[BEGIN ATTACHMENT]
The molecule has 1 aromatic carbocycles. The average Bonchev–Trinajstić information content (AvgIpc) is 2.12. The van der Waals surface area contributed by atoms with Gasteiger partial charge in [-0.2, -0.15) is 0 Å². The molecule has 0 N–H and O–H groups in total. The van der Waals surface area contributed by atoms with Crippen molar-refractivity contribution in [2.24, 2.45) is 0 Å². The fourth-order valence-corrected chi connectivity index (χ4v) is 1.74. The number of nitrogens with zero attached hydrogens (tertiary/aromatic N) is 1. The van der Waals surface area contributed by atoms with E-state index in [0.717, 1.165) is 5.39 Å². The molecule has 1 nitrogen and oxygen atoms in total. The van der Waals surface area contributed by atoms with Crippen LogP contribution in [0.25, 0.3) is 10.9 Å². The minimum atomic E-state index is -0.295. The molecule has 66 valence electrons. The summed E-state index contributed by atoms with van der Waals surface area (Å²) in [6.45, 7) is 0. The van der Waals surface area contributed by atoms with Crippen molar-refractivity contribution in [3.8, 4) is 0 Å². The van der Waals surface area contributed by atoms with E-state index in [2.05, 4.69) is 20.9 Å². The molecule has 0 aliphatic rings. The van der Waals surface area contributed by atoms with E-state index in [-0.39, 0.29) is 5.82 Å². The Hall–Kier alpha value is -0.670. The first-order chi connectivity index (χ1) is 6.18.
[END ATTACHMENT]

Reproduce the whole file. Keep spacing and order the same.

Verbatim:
The molecule has 1 aromatic carbocycles. The average Bonchev–Trinajstić information content (AvgIpc) is 2.12. The van der Waals surface area contributed by atoms with Gasteiger partial charge in [-0.2, -0.15) is 0 Å². The molecule has 0 N–H and O–H groups in total. The van der Waals surface area contributed by atoms with Crippen molar-refractivity contribution in [2.24, 2.45) is 0 Å². The fourth-order valence-corrected chi connectivity index (χ4v) is 1.74. The number of nitrogens with zero attached hydrogens (tertiary/aromatic N) is 1. The van der Waals surface area contributed by atoms with E-state index in [0.717, 1.165) is 5.39 Å². The molecule has 1 nitrogen and oxygen atoms in total. The van der Waals surface area contributed by atoms with Crippen LogP contribution in [0.25, 0.3) is 10.9 Å². The minimum atomic E-state index is -0.295. The molecule has 66 valence electrons. The summed E-state index contributed by atoms with van der Waals surface area (Å²) in [6.45, 7) is 0. The van der Waals surface area contributed by atoms with Crippen molar-refractivity contribution in [3.8, 4) is 0 Å². The van der Waals surface area contributed by atoms with E-state index in [2.05, 4.69) is 20.9 Å². The molecule has 0 aliphatic rings. The van der Waals surface area contributed by atoms with E-state index in [-0.39, 0.29) is 5.82 Å². The Hall–Kier alpha value is -0.670. The first-order chi connectivity index (χ1) is 6.18.